OpenSpending News Round-up, August 12Outdated Content Warning: This content refers to an older version of OpenSpending. See here for information about the next version of OpenSpending and ways to contribute.
Fiscal transparency never sleeps, and neither does the OpenSpending community. To keep track of all happenings across the open spending spectrum, we’re rounding up on latest blogs, stories and datasets each week. But we’re only human, so if we miss anything, give us a nudge at info [at] openspending [dot] org.
Last week saw several accounts of the City Spending Data Party we hosted in July, 19-21. Prakash Neupane shared the systematic way in which our community in Kathmandu, Nepal approached the city’s expenditure data, in addition to the more detailed account available on the Nepalese OKFN website. In Lagos, Nigeria the people at BugtIT visualised the city’s revenue and expenditure. Showing year-on-year changes from 2008 to 2013 this is a great example of functional art. Oluseun Onigbinde blogged about how the team in Lagos put this together. Further accounts of the City Spending Party are still to come. If you were part of the project and are yet to share your experience (Toronto and Tokyo, Tel Aviv or San Francisco, we mean your amazing work) please get in touch at info [at] openspending [dot] org. In the community, Michael Bauer from the School of Data experimented with Sankey diagrams made using d3.js and BOOST data from Kenya. Data journalist David Cabo also showed how he visualised budgets from Euskadi and Aragon, both Spain. Financial transparency around the world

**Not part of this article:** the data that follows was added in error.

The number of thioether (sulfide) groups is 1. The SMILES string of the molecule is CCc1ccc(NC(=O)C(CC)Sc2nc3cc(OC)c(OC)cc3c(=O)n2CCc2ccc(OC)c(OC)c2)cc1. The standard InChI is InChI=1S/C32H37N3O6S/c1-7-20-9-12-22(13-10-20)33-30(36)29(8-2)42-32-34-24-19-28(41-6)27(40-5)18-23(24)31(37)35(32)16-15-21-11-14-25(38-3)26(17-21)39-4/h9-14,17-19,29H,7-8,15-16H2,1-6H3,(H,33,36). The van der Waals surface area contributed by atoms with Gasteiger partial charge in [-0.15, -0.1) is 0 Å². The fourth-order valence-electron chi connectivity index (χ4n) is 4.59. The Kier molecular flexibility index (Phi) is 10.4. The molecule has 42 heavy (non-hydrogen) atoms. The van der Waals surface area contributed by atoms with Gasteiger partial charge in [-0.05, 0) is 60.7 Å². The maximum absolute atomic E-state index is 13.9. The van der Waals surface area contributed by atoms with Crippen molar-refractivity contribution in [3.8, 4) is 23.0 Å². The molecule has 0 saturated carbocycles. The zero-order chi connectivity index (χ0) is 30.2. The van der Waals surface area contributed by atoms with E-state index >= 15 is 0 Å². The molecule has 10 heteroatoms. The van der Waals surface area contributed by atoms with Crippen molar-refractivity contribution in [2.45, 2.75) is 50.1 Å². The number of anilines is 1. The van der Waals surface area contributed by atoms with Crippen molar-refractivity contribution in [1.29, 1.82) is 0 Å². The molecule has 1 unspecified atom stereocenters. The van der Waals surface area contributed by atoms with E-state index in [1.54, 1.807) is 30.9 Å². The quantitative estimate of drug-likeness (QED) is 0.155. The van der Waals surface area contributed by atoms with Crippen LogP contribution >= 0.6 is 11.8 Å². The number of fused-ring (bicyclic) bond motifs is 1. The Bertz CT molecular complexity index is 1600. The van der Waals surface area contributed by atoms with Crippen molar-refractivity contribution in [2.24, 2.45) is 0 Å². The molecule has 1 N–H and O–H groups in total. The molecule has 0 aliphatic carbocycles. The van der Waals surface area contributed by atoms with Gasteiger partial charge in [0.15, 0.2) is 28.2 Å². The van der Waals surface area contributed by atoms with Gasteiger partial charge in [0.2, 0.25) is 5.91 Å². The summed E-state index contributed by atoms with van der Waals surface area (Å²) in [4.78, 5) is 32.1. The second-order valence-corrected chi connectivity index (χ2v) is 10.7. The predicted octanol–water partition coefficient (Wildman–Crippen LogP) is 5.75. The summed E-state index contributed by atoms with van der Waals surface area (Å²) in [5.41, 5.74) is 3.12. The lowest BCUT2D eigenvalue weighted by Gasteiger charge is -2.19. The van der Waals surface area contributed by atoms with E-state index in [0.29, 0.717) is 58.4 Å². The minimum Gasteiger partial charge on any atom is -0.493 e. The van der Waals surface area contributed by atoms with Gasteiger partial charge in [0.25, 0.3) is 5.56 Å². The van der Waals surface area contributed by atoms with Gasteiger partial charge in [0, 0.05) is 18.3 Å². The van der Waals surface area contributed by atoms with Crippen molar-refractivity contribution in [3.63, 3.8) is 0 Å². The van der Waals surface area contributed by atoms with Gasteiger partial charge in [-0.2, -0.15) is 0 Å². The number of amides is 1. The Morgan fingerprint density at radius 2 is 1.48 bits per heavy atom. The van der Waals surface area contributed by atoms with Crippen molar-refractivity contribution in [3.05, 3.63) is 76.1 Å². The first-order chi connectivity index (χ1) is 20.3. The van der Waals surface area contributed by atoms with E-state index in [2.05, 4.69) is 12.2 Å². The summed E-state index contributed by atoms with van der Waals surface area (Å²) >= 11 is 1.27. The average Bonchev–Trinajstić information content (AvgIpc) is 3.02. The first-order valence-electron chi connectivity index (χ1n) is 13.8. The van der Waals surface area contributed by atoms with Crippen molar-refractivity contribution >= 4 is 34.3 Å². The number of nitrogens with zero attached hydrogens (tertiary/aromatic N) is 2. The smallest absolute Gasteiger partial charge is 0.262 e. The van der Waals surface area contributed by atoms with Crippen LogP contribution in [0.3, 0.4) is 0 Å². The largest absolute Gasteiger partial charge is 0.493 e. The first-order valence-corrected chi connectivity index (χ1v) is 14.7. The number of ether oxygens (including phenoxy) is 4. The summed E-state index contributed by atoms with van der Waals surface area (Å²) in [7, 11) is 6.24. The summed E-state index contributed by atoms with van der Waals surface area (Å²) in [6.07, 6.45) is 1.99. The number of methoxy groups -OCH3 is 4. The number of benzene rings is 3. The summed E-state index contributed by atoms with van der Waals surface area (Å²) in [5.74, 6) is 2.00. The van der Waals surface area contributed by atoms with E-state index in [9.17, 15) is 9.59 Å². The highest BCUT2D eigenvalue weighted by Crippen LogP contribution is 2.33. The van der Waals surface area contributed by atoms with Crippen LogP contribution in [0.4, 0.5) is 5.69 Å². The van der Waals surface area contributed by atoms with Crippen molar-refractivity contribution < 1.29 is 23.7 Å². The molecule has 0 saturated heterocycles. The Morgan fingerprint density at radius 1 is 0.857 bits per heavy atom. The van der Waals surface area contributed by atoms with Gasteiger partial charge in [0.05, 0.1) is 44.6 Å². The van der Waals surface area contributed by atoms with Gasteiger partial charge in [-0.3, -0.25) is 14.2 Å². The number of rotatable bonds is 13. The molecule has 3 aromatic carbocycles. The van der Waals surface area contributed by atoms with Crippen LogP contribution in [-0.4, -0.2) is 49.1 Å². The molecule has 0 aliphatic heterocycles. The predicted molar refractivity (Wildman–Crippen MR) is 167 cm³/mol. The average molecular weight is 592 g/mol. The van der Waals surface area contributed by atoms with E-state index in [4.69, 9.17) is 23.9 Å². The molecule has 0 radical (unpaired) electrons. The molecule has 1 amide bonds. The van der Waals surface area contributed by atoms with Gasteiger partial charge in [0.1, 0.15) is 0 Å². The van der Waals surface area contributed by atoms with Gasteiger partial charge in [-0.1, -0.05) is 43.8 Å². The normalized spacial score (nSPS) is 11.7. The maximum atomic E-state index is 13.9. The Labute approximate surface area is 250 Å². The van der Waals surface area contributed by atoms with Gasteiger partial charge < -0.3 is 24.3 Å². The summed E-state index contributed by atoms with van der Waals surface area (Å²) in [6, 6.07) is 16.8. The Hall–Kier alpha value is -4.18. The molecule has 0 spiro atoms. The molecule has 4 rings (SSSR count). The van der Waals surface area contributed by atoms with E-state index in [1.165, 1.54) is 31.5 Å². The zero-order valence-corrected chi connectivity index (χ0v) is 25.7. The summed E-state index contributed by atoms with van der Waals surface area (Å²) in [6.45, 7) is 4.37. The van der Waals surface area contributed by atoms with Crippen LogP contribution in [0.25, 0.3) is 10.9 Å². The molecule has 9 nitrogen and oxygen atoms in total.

The Open Economics Principles were made available as part of the Open Economics project at the Open Knowledge Foundation. In Velichka Dimitrova’s words, Project Coordinator of Open Economics, they are “the guiding principles of transparency and accountability in economics that would enable replication and scholarly debate as well as access to knowledge as a public good.” Add your endorsement to the principles here. Slovenia’s public web portal designed to monitor government spending and expose corruption has won the prestigious UN Public Service Award. Marc Joffe, principal consultant at Public Sector Credit Solutions and Ian Makgill, managing director of the Spend Network, both part of the OpenSpending community, reviewed at the Guardian how local municipality projects work to open up spending, referencing other great projects such as OpenBudget Oakland and Open Muni from Hasadna. Interested in the Oakland Community Democracy project instead? The OpenSpending community found this article worth a read. The Sunlight Foundation and Code for America have teamed up to produce what they hope will be the most comprehensive survey of local procurement processes. Working in local US government? Give them a hand by filling in this form. New datasets on OpenSpending Datasets EU Financial Crisis Aid as donated by country from 2008 to 2011 has been uploaded and visualised on OpenSpending. datatoload is the place where we track government spending data that yet has to be loaded into OpenSpending. We have data from Massachusetts and New York to Finland and Moldova awaiting to be cleaned. Kudos to our team of data wranglers for claiming datasets and working their magic at unlocking data from pdfs and cleaning spreadsheets up. Want to join them? Get in touch at the data wrangling mailinglist Did we miss anything? While we strive to produce a comprehensive snippet of the fiscal transparency landscape across the world, this mammoth task gets the better of us every once in awhile. When that happens we trust we can rely on the wonderful community at the heart of OpenSpending to give us a nudge at info [at] openspending [dot] org.